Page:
Leeds Engine:Histories: Fisken

A Brief History of Fisken and Company Limited

David, William and Thomas Fisken were originally from Gelleyburn Farm near Crieff in Perthshire and in 1852 they demonstrated their system of steam ploughing. On 19th July 1855 David and Thomas, by this time based in Sunderland, took out a patent for "Improvements in transmiting steam or other power for the tillage of land by ploughs or other implements as well as for other purposes and machinery for applying the power so transmitted"[1]
John Fowler who was also working on the development of steam ploughing around this time arranged to use some of Fiskens' ideas. From 1859 Fowler paid the Fisken brothers £5 for each Fowler balance plough produced and attached a plate inscribed "Fiskens Patent" though this agreement only lasted until 1862 when it was reduced to £1 for each balance plough and £1 for each self moving anchor carriage supplied by Fowler or his agents up to July 1869.[2] By 1870 adverts for Fisken Steam Ploughing Tackle carried the note "Sole Manufactory Ravensthorpe Engineering Company's Works, Mirfield[3]
With financial backing of John Henry Dixon and his father Benjamin Dixon the Fisken brothers established a works in Leeds in 1868[1]
In 1869 David Fisken of the Fisken Company, Balm Road, Leeds, exhibited his patent steam ploughing tackle at the Royal Agricultural Show in Manchester.[4] Henry McLaren, father of John and Henry McLaren of Leeds traction engine making fame, purchased one such set of tackle. This association led to John McLaren becoming employed by Raventhorpe Engineering who later took over the manufacture of Fisken's tackle.[1]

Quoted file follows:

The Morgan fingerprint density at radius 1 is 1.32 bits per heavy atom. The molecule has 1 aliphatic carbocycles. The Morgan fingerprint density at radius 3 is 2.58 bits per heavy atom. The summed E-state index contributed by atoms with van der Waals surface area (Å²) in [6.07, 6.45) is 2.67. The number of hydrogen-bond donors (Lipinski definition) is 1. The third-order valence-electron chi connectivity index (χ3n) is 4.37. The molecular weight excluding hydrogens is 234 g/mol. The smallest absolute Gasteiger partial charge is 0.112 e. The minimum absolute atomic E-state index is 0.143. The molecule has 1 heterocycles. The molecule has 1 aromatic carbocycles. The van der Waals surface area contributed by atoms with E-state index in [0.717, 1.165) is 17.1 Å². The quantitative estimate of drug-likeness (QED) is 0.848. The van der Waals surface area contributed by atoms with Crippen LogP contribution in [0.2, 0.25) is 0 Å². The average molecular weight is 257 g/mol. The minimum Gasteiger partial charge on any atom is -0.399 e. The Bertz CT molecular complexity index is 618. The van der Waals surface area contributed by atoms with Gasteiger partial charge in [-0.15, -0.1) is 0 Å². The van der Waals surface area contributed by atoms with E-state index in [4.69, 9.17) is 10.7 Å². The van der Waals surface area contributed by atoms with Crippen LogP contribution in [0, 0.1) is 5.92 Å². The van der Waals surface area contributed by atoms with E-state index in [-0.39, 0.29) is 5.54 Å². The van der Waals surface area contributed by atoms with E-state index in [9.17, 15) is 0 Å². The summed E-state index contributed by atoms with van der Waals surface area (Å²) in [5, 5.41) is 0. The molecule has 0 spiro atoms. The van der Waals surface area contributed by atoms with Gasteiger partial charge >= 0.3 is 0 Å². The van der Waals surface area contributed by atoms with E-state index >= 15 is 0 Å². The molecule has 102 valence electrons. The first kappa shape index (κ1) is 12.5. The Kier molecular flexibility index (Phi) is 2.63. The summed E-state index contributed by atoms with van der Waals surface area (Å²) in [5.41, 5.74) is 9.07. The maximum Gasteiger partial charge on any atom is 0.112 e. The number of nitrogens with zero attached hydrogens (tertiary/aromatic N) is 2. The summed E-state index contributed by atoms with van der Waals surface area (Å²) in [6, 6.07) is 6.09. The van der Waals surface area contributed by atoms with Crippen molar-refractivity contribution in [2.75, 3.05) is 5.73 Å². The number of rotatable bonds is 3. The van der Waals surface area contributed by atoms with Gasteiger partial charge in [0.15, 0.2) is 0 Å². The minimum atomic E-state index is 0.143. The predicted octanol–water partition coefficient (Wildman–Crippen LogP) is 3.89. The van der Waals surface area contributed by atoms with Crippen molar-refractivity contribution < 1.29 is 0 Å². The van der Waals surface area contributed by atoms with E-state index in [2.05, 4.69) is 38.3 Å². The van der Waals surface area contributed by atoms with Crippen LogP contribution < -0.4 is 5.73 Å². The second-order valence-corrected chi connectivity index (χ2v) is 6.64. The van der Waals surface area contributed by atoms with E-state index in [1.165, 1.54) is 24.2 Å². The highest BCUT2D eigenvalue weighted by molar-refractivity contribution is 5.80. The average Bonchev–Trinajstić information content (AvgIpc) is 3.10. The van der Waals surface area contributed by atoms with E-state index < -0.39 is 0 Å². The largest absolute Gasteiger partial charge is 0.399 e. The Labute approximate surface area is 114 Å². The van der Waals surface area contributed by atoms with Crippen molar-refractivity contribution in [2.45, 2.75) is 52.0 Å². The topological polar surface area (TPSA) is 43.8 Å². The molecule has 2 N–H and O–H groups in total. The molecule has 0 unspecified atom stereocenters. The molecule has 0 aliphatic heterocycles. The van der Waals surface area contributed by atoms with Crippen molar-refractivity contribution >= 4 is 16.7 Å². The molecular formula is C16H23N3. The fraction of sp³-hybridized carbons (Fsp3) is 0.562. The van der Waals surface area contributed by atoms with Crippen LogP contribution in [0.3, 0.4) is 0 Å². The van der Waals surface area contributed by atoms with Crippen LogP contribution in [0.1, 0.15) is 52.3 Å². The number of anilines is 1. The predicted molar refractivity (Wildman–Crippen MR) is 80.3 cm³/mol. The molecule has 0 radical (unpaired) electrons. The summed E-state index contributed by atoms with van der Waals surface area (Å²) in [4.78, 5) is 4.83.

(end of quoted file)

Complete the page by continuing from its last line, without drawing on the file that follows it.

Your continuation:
Better at designing ploughs than running a business the Fiskens kept returning to the Dixons for capital. Another firm with similar problems was the Union Foundry in Ravensthorpe, John Henry Dixon figured a solution for both problems could be to bring the two firms together and have the Ravensthorpe works produce Fiskens' ploughs. This partnership didn't work well and Thomas Fiskin suggested bringing in John McLaren as a partner[1] Though it was still an on and off partnership that often saw the Fiskens and Ravensthorpe Engineering with seperate stands at agricultural shows[4]
In 1873 David Fisken applied for a Patent in the improvements in rope porters for steam ploughing machinery
On 12th February 1874 a Chancery case taken out by Dixon to prevent Thomas Fisken abandoning the partnership saw Thomas Fisken granted the independance he was after.[1] Companies House indicates that Company No: 9596; Fisken and Company Ltd. was incorporated in 1875 with registered offices at The Seven Arch Works, Balm Road, Hunslet.
The Engineer December 15th 1876 records; The Fisken system of steam ploughing is now taken up by Messrs. Fisken and Co., Limited, Leeds. This system, it will be remembered, dispences with the windlass and the double snatch-block, the power for hauling the implement being taken by two moving anchors from a light quick-running hemp rope, running over single sheave blocks, two of which are fixed at the extreme corners of the field to be ploughed, and the other two and the engine being at any convenient places. Mr Fisken has long been connected with steam cultivation, and his system seems now to be finding much favour.[5]
The Engineer on Dec 6 1878 detatils an interesting venture in to traction engine production by Fiskens, previously these were often bought in from Clayton & Shuttleworth.